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Flop_N_Pray

A New Way to Determine Stick Length

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Like many others I've noticed that when switching curves just cutting sticks the same length - even if they are the same lie - results in less than optimal shooting power and accuracy and forces you to change mechanics.

Cutting sticks to the same landmark on the body or even same measured length from base of blade to end of shaft fails to take into consideration three important variables: blade length, blade rocker, and curve "sweet spot" for shooting.

I rotate up to six different curves: P91A, P88, PM9, W71, P28, and P92 and through trial and error found a length for each that maximizes my shooting.

Switching between the curves is quite fluid (for me) with only minor adjustments to stickhandling and hand position when receiving passes. 

Here's where it gets wild: my P91A is 2.5" taller than my P28 when stood against a wall, and each stick is anywhere between 1/4" and 1" different from the next closest in length. I set out tonight to figure out how why it works (for me).

I discovered that if I put a puck and my feet in fixed, marked locations, held my hands a fixed distance apart, cupped the blade over so the bottom felt flush (or in the case of the P28 so the toe lie was flush) and located the puck on the sweet spot (close to heel on P91A, up in the toe pocket for P28), my top hand ended up in . . . almost exactly the same spot, both in terms of location in space and amount of wrist roll. I used a mirror to confirm I wasn't cheating with posture adjustments.

This was true on all 6 curves except the PM9 which was a little short / left my top hand further from the body. Coincidentally, I'm least accurate (shooting) with the PM9. Results were the same with chest facing the net and perpendicular.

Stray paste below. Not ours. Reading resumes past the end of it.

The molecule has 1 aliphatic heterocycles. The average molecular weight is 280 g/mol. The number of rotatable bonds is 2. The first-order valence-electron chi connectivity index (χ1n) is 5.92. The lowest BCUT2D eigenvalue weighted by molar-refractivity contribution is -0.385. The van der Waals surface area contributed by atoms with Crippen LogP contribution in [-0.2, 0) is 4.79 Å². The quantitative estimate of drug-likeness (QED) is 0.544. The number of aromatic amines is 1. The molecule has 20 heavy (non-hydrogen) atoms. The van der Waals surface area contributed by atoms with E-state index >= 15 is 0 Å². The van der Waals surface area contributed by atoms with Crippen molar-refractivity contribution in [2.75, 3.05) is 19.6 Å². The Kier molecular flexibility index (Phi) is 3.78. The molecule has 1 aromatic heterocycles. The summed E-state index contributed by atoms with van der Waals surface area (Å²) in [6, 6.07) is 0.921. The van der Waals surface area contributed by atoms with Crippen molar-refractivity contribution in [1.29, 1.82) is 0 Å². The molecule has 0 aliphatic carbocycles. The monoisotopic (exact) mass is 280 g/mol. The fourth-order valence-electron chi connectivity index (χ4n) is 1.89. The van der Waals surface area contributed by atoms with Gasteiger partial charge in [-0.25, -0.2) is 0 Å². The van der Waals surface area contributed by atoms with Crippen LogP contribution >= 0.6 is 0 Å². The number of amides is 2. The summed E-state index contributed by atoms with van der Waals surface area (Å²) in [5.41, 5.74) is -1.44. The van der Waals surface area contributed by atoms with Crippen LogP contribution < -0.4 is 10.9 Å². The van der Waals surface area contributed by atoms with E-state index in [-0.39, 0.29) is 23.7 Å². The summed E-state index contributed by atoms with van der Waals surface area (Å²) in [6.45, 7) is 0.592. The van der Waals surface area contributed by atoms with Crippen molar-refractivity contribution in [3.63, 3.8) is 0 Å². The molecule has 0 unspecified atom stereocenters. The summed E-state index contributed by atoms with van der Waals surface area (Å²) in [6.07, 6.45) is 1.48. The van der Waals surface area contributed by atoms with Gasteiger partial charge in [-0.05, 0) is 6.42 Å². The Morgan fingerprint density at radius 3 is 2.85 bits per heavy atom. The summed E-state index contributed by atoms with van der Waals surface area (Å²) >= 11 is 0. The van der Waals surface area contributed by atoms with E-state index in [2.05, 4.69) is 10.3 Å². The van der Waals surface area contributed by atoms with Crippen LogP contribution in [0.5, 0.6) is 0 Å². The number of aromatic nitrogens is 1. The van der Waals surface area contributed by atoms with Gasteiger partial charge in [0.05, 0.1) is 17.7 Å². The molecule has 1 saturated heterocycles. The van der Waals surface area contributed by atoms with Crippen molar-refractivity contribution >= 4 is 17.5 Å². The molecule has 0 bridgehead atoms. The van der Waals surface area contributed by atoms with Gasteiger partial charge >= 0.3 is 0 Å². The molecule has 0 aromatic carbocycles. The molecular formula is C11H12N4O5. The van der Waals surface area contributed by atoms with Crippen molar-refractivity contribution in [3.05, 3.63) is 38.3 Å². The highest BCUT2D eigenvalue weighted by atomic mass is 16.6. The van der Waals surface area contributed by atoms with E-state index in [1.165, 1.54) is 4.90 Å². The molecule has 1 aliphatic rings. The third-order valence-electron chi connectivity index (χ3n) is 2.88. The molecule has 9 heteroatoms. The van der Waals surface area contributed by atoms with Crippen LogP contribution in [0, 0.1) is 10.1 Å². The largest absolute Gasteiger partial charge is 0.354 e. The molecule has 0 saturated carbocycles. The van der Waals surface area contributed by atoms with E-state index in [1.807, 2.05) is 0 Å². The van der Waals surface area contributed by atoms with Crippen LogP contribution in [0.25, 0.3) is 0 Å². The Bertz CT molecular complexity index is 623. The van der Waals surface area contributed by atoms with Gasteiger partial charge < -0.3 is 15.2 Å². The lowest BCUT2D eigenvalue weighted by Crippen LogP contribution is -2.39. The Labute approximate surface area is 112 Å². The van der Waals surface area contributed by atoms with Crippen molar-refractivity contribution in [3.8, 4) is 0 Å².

TL;DR: Consider using a fixed foot, puck, and hand position and seeing where the curve ends up, then adjust length to move the curve into the right spot, rather than chopping every stick at an arbitrary eyebrow/lip/chin/collarbone height.

Edited by Flop_N_Pray

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The real question is, why are you using so many different curves? Maybe I'm old school, but if I pick a curve, I stick with it for an extended period of time. I just did this going from a 92 to a 28. I don't want to be changing back and forth between the two because I feel like I maximize learning and perfecting the curve I'm using. I won't change curves, usually, for an entire season or more if it's working. Just seems like you're spending time readjusting to the stick each time your switch. To each their own, but I am curious to as why you switch between so many.

Edited by darkhors
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3 hours ago, darkhors said:

The real question is, why are you using so many different curves? Maybe I'm old school, but if I pick a curve, I stick with it for an extended period of time. I just did this going from a 92 to a 28. I don't want to be changing back and forth between the two because I feel like I maximize learning and perfecting the curve I'm using. I won't change curves, usually, for an entire season or more if it's working. Just seems like you're spending time readjusting to the stick each time your switch. To each their own, but I am curious to as why you switch between so many.

Fair question. Short answer? I just like to fiddle.

Long answer. Each one is slightly better suited to certain tasks (stickhandling, sauce, flat passing, flip clears, etc). Just depends on my mood, what position I'm playing any given day, and the relative skill level of the game. 

P91A I use for stay at home D or forward if I'm going to do work down in the corners or park in front of the net looking for those trash goals.

P88 or PM9 shooting a lot from the point or if I'm looking to pass first. Also my go to for shinny mostly to keep the puck down.

P28 or P92 I'll pull out if I'm playing wing and looking to shoot first.

W71/P77 I usually just use screwing around at stick and puck but sometimes at D if I'm feeling extra pinchy that day.

Could I probably be better if I stuck to one? Maybe. But not enough to change my level of play at this point. I'm a good C or mediocre B level player at any position and with any curve and have no aspiration to play at a higher level in my mid-30s.